What is diabetes?
Most of the food we eat is turned into glucose, or sugar, for our bodies to use for energy.
Diabetes is a disease in which the body is unable to properly use and store glucose. Glucose backs up in the bloodstream — causing one’s blood glucose (sometimes referred to as blood sugar) to rise too high.
Diabetes can cause serious health complications including heart disease, blindness, kidney failure, and lower-extremity amputations. Diabetes is predicted by a clear set of symptoms, but it still often goes undiagnosed.
Diabetes symptoms include:
- Urinating often
- Feeling very thirsty
- Feeling very hungry – even though you are eating
- Extreme fatigue
- Blurry vision Cuts/bruises that are slow to heal
- Weight loss – even though you are eating more (type 1)
- Tingling, pain, or numbness in the hands/feet (type 2)
Early detection and treatment of diabetes can decrease the risk of developing the complications of diabetes.
In some cases, there are no symptoms — this happens at times with type 2 diabetes. In this case, people can live even for years without knowing they have the disease. This form of diabetes comes on so gradually that symptoms may not even be recognized.
What are the types of diabetes?
Type 1 (10% of cases) Also known as “insulin dependent” or “juvenile diabetes”, this variation results from the body’s failure to produce insulin. Patients are required to inject insulin daily or wear an insulin pump in order to manage the disease.
Type 2 (about 90% of cases) Also known as “Adult-onset Diabetes” is considerably more common and typically affects people over the age of 45, who are also overweight, results from insulin resistance, a condition in which cells fail to use insulin properly, sometimes combined with an absolute insulin deficiency. Disease management requires daily monitoring of blood glucose levels. The condition can deteriorate requiring daily insulin injections or an insulin pump.
Gestational diabetes During pregnancy (usually around the 24th week) many women develop gestational diabetes. It occurs in 3-5% of all pregnancies (in other words, 1 in 20 pregnant women will develop gestational diabetes).
Who gets diabetes?
Diabetes can occur in anyone. This disease affects all ages, genders and races. In 2013, 382 million people (8.3% of the population) were suffering with diabetes globally. However, people who have close relatives with the disease are somewhat more likely to develop it.
Other risk factors include obesity, high cholesterol, high blood pressure, and physical inactivity. The risk of developing diabetes also increases as people grow older. People who are over 40 and overweight are more likely to develop diabetes, although the incidence of type 2 diabetes in adolescents is growing. Also, people who develop diabetes while pregnant are more likely to develop full-blown diabetes later in life.
How to treat diabetes?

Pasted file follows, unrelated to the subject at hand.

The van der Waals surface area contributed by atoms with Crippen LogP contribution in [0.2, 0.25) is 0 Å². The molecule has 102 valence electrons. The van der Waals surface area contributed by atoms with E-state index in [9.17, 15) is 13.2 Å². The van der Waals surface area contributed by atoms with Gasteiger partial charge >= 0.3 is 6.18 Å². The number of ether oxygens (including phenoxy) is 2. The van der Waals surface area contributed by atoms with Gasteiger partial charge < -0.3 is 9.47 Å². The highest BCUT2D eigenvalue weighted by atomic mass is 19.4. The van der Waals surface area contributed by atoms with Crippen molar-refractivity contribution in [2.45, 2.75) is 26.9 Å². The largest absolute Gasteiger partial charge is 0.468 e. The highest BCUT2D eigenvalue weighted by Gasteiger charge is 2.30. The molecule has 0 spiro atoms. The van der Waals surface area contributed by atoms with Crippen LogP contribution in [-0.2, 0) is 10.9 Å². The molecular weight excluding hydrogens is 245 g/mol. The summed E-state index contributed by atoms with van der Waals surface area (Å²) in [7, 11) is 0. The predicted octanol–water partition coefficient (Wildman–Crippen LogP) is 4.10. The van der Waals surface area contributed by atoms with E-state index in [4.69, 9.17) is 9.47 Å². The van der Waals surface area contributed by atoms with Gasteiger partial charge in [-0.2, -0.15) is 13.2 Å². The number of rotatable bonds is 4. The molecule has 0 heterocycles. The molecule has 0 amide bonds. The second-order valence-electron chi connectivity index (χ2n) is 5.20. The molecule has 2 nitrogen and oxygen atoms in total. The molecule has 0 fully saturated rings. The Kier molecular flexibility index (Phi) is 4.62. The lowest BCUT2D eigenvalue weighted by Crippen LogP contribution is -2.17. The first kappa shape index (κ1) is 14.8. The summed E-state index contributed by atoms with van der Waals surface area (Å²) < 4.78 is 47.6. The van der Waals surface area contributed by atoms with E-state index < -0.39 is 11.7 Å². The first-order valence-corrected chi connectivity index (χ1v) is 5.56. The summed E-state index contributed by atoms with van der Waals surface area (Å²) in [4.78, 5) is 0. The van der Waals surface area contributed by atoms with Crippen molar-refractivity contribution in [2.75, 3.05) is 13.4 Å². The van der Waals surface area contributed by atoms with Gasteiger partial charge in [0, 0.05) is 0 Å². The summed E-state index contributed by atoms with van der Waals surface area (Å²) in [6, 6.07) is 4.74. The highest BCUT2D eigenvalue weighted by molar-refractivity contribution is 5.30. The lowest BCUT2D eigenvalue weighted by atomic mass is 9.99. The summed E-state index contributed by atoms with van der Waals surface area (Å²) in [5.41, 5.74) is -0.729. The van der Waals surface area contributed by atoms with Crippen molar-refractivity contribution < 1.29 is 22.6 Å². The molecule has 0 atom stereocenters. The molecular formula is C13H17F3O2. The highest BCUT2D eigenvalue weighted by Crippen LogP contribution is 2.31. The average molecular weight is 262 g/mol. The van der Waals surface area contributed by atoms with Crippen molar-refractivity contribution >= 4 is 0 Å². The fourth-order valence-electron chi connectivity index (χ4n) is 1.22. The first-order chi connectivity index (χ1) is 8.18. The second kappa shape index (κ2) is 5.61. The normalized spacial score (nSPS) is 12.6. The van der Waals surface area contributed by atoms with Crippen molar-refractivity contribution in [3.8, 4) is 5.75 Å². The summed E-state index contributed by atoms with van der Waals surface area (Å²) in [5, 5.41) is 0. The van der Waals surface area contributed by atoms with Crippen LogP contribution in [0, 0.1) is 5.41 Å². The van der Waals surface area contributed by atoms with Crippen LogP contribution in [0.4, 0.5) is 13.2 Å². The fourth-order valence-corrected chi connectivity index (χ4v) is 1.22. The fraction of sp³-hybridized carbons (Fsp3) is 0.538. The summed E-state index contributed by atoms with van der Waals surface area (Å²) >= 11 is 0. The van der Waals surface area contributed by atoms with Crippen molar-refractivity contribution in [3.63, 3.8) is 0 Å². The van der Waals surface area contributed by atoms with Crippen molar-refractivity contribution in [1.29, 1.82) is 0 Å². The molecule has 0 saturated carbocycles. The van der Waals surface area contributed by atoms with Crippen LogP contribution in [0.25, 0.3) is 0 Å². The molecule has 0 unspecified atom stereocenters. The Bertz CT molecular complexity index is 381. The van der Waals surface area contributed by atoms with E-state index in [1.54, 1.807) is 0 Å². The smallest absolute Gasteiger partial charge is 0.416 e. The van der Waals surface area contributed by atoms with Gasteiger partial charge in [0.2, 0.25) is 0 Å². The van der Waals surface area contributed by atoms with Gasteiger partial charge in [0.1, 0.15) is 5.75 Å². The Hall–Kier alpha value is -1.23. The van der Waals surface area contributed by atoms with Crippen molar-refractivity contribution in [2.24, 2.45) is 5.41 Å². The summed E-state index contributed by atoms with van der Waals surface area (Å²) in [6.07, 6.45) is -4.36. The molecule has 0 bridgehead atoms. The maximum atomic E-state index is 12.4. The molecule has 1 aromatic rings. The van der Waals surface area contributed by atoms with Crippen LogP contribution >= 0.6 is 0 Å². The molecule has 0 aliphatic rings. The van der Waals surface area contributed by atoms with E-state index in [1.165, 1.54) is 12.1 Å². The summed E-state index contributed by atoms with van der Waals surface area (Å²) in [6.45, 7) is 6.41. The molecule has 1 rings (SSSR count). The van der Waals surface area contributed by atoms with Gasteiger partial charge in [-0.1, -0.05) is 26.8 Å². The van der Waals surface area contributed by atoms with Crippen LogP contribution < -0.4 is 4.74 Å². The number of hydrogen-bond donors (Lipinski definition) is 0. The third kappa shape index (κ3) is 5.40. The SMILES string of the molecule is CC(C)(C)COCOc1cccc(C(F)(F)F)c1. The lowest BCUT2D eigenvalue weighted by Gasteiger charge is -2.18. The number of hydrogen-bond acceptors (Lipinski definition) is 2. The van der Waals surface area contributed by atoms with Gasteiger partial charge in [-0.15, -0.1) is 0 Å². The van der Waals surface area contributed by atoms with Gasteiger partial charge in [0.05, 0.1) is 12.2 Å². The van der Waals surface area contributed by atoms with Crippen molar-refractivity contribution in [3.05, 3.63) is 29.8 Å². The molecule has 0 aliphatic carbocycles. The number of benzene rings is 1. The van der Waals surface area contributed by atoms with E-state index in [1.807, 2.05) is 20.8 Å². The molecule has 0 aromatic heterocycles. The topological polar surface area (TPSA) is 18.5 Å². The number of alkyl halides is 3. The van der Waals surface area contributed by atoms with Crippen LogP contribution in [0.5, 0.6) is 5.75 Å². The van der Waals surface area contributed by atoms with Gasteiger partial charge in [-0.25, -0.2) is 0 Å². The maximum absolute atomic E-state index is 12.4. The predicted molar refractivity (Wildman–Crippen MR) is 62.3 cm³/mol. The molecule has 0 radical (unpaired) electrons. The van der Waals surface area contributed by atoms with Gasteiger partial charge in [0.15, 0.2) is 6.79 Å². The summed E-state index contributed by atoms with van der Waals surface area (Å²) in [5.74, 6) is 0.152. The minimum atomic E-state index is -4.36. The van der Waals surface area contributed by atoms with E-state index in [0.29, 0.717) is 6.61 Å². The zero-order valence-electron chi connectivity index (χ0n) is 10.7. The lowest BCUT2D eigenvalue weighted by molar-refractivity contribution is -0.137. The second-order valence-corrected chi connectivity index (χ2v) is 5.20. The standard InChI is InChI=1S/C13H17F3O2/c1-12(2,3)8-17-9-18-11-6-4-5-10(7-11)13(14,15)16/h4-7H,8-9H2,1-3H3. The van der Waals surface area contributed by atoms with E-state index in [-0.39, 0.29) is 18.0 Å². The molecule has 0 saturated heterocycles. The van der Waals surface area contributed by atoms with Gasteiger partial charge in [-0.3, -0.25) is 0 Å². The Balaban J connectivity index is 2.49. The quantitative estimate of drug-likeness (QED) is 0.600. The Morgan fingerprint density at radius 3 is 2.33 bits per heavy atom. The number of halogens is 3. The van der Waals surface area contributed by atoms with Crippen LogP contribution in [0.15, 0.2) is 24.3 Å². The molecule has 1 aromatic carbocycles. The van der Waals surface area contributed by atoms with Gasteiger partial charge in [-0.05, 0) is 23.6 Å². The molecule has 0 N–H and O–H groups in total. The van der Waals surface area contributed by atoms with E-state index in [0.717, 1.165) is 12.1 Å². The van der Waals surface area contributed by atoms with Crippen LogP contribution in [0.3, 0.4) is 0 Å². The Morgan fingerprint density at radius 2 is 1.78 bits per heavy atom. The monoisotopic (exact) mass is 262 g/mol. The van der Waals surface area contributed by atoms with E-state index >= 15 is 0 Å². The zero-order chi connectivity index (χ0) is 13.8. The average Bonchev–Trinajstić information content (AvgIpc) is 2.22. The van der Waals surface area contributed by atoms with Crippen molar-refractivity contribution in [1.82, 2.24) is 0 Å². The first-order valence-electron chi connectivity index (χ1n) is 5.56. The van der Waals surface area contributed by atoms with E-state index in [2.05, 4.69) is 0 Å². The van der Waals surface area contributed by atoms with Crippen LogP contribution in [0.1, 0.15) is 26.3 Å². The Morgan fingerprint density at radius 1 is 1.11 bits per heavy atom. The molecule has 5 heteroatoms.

Diabetes is a common disease, yet every individual needs unique care. There are certain things that everyone who has diabetes, whether type 1 or type 2, needs to do to be healthy. People with diabetes and their families should learn as much as possible about the latest medical therapies and approaches, as well as healthy lifestyle choices.
First of all people with diabetes need to learn how to monitor their blood glucose. Daily testing will help determine how well their meal plan, activity plan, and medications are working to keep blood glucose levels in a normal range.
People with type 1 diabetes, and some people with type 2 diabetes, also need to take insulin injections. Some people with type 2 diabetes take pills called “oral agents” which help their bodies produce more insulin and/or use the insulin it is producing better. Some people with type 2 diabetes can manage their disease without medication by appropriate meal planning and adequate physical activity.
Everyone who has diabetes should be seen at regular basis a diabetes specialist (an endocrinologist or a diabetologist) and should have regular eye exams (once a year) by an eye doctor expert in diabetes eye care.
Diabetes is a serious disease that you cannot treat on your own – that is why people with diabetes need a healthcare professional to help them to make a diabetes treatment plan (medication; exercise and meal plan) that is right for them. Good communication with a team of experts can help diabetics to feel in control and respond to changing needs.
What are the complications of diabetes?
Uncontrolled diabetes can lead to a number of short and long-term health complications, the majority of these diabetes-related conditions occur as a result of uncontrolled blood glucose levels, particularly elevated blood sugar over a prolonged period of time.
- Diabetic cardiomyopathy, damage to the heart, leading to diastolic dysfunction and eventually heart failure.
- Diabetic nephropathy, damage to the kidneys, which can lead to chronic renal failure, eventually requiring dialysis.
- Diabetic neuropathy, abnormal and decreased sensation which, when combined with damaged blood vessels can lead to diabetic foot, in some cases requiring amputation.
- Diabetic retinopathy, severe vision loss or blindness.
It is essential that diabetics are aware of the complications that can occur as a result of diabetes to ensure that the first symptoms of any possible illness are spotted before they develop.
How to prevent diabetes?
Unfortunately type 1 diabetes cannot be prevented. But up to 58 per cent of cases of Type 2 diabetes can be delayed or prevented by making simple changes in our everyday lives. Modest weight loss (5-10% of body weight) and modest physical activity (30 minutes a day) are recommended goals – so it all can be boiled down to five words: Eat better and move more.